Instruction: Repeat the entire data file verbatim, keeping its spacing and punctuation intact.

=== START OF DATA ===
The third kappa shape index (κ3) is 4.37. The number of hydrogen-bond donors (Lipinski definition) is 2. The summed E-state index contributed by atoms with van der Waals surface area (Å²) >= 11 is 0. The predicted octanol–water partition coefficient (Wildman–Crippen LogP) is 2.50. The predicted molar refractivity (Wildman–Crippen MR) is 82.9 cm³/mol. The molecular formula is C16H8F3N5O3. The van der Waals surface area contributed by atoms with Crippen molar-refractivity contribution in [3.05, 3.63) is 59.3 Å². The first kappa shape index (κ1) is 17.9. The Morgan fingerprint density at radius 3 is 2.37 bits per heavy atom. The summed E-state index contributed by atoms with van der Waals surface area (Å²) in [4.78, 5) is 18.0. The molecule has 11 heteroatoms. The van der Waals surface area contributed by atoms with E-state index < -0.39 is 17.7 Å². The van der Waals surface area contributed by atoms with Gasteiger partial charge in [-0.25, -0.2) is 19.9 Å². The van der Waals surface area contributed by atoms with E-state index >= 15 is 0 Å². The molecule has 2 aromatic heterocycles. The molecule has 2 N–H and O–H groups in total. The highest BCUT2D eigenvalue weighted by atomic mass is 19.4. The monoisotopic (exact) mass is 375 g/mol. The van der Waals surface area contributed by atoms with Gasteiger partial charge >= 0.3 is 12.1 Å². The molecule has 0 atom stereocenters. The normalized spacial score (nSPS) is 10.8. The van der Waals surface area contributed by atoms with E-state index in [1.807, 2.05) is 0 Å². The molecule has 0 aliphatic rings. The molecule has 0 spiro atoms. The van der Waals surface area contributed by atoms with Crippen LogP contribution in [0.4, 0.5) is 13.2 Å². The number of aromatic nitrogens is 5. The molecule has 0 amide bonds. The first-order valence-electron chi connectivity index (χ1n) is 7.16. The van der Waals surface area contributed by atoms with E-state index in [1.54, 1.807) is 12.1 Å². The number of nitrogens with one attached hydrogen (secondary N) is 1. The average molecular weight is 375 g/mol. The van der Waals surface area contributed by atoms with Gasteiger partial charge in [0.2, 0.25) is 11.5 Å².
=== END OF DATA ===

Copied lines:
The third kappa shape index (κ3) is 4.37. The number of hydrogen-bond donors (Lipinski definition) is 2. The summed E-state index contributed by atoms with van der Waals surface area (Å²) >= 11 is 0. The predicted octanol–water partition coefficient (Wildman–Crippen LogP) is 2.50. The predicted molar refractivity (Wildman–Crippen MR) is 82.9 cm³/mol. The molecular formula is C16H8F3N5O3. The van der Waals surface area contributed by atoms with Crippen molar-refractivity contribution in [3.05, 3.63) is 59.3 Å². The first kappa shape index (κ1) is 17.9. The Morgan fingerprint density at radius 3 is 2.37 bits per heavy atom. The summed E-state index contributed by atoms with van der Waals surface area (Å²) in [4.78, 5) is 18.0. The molecule has 11 heteroatoms. The van der Waals surface area contributed by atoms with E-state index < -0.39 is 17.7 Å². The van der Waals surface area contributed by atoms with Gasteiger partial charge in [-0.25, -0.2) is 19.9 Å². The van der Waals surface area contributed by atoms with E-state index >= 15 is 0 Å². The molecule has 2 aromatic heterocycles. The molecule has 2 N–H and O–H groups in total. The highest BCUT2D eigenvalue weighted by atomic mass is 19.4. The monoisotopic (exact) mass is 375 g/mol. The van der Waals surface area contributed by atoms with Gasteiger partial charge >= 0.3 is 12.1 Å². The molecule has 0 atom stereocenters. The normalized spacial score (nSPS) is 10.8. The van der Waals surface area contributed by atoms with E-state index in [1.807, 2.05) is 0 Å². The molecule has 0 aliphatic rings. The molecule has 0 spiro atoms. The van der Waals surface area contributed by atoms with Crippen LogP contribution in [0.4, 0.5) is 13.2 Å². The number of aromatic nitrogens is 5. The molecule has 0 amide bonds. The first-order valence-electron chi connectivity index (χ1n) is 7.16. The van der Waals surface area contributed by atoms with E-state index in [1.54, 1.807) is 12.1 Å². The number of nitrogens with one attached hydrogen (secondary N) is 1. The average molecular weight is 375 g/mol. The van der Waals surface area contributed by atoms with Gasteiger partial charge in [0.2, 0.25) is 11.5 Å².